FRANKFURT (Reuters) - The European Central Bank should limit the rise in borrowing costs of more indebted euro zone members but will not solve their debt issues or let budget concerns dictate monetary policy, ECB policymaker Olli Rehn said on Saturday.
In an emergency meeting this week, the ECB decided to direct bond reinvestment to help nations on the bloc's southern rim, and to devise a new instrument to contain divergence in borrowing costs.
But ECB action will only go as far as preventing "unwarranted" market moves and will not help countries in case of profound debt issues, Rehn, Finland's central bank chief, said at an event organized by the Dallas Federal Reserve.
"We are fully committed to preventing fiscal dominance - and/or financial dominance, for that matter," Rehn said, referring to a situation when fiscal, not monetary, considerations dictate central bank policy.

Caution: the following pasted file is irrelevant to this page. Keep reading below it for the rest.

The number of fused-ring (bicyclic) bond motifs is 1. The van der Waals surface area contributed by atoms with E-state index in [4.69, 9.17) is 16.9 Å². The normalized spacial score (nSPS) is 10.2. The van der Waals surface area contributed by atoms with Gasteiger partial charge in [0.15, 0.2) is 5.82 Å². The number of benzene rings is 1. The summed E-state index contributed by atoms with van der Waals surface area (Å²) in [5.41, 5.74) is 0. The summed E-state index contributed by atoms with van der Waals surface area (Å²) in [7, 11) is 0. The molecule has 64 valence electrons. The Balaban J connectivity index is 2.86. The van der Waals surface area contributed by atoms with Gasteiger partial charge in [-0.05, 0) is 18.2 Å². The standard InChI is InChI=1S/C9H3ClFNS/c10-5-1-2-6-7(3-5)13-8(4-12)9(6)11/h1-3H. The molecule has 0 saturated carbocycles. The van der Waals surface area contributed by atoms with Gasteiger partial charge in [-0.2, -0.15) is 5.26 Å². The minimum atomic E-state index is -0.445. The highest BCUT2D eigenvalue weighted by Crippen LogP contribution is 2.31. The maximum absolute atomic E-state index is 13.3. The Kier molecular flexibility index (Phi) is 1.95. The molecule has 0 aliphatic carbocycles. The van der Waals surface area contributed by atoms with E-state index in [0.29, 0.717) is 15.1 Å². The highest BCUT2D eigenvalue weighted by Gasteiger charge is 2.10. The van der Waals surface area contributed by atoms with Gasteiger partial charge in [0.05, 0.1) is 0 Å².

"In the case of more profound structural economic weaknesses and debt sustainability problems, there is always the option to activate Outright Monetary Transactions."
OMT, a never-used emergency debt purchase scheme, can only be activated if a country is taking part in an economic adjustment programme, a politically unpopular option since the bloc's debt crisis a decade ago.
Borrowing costs have risen sharply around the world this year as high inflation is forcing central banks to rise interest rates to prevent rapid price growth from getting entrenched.
Italy, with gross debt of around 150% of GDP, is among the most vulnerable in the bloc and the ECB sprang into action this week when its 10-year borrowing cost surged, exceeding Germany's by 250 basis points.
Rehn said that help to individual members will only go as far as ensuring that monetary policy gets transmitted to all corners of the bloc and inflation is brought under control.
"While fiscal-monetary interaction is a basic feature of policy coordination in a currency union like the eurozone, it cannot be in contradiction with the independence of central banks," he said.
The ECB promised hikes in July and September, and said further moves are also likely in the fight against high inflation.
(Reporting by Balazs Koranyi; editing by Clelia Oziel)